A tracking radar is a radar device with the capability of tracking a given target. These radars are used for a wide variety of purposes from bird surveys to intelligence gathering and the technology behind it can be highly sophisticated. Radar manufacturers typically offer a range of products with tracking capabilities and it is also possible to design products for specific purposes in the event that generic radar devices are not adequate for a task.
Radar in general works by emitting electromagnetic energy and tuning in for the reflections. When the energy encounters objects, it bounces off them, and the radar receiver can gather information about the materials those objects are made from, their size, their bearing, and their speed. Initially developed for military purposes, radar has since been adapted for civilian use.
With tracking radar, a target of interest is identified and the radar is locked to that target, following it across a given area. Multiple radar devices may be involved to follow the path of the object if it is moving rapidly or across a substantial distance. Tracking radar can be used to follow storm systems, aircraft, birds, and lots of other objects in motion. A radar display returns regular updates from the device to allow people to access important information about the objects they are tracking.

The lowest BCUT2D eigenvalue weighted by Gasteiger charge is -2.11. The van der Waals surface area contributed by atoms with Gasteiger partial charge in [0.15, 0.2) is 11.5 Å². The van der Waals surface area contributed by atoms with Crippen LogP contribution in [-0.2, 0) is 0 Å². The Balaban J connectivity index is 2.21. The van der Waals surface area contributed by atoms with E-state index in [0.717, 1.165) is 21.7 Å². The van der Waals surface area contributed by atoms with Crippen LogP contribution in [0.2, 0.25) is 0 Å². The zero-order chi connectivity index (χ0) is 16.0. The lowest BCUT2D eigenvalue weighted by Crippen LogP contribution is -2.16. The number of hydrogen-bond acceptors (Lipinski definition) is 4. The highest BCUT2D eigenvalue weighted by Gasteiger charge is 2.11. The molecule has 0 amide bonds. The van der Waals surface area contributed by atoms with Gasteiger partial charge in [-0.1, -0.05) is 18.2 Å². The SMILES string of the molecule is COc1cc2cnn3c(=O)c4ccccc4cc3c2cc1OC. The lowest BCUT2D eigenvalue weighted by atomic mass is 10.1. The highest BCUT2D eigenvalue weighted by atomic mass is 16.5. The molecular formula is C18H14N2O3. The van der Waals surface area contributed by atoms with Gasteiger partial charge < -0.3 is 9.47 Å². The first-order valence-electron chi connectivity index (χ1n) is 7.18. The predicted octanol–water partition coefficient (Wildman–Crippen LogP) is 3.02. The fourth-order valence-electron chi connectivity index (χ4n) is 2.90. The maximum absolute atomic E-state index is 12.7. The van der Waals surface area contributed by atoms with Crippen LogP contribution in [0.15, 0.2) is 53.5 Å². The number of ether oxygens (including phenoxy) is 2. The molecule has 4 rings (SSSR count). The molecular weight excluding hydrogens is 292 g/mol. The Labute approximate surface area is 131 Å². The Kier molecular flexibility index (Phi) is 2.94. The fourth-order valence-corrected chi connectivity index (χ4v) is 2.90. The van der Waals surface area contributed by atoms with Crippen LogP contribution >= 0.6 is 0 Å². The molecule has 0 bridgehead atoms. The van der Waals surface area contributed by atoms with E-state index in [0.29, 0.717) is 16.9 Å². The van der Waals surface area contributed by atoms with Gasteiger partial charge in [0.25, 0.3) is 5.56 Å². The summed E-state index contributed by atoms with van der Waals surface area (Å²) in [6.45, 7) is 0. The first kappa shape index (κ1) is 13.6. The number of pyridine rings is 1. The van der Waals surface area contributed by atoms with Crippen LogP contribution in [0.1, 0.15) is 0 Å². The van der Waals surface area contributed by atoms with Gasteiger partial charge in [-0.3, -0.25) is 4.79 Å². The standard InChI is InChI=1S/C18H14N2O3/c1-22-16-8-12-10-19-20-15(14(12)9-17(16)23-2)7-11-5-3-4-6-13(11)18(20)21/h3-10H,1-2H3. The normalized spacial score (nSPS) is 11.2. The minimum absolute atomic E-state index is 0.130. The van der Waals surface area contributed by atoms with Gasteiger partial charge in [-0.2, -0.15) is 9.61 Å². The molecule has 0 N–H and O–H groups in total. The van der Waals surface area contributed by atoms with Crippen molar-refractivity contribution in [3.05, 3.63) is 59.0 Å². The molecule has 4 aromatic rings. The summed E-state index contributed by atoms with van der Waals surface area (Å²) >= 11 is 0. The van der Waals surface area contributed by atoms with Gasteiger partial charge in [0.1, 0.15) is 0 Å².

In the military, tracking radar can be used to locate and follow enemy aircraft, ships, and devices like missiles. In seek mode, the radar can locate items of interest, and once locked, it can be used as a tracking radar. For civilians, radar can be be used to monitor air traffic around airports and in other safety settings. Tracking radar is especially valuable for meteorologists as it allows them to make weather predictions while also studying weather systems to learn more about how they move.
Historically, radar operators had to track manually. Modern tracking radar usually includes a computer program that can be used to program and hold a lock on a target. These programs reduce the need for manual operation and limit operator error while tracking. Things that can interfere with tracking radar include the use of detection-resistant materials, harsh weather, and limited strength on the part of the radar device. Some systems are designed specifically with the goal of functioning in adverse conditions and are capable of doing things like filtering out white noise to focus on objects that would otherwise be indiscernible, such as ships in a storm.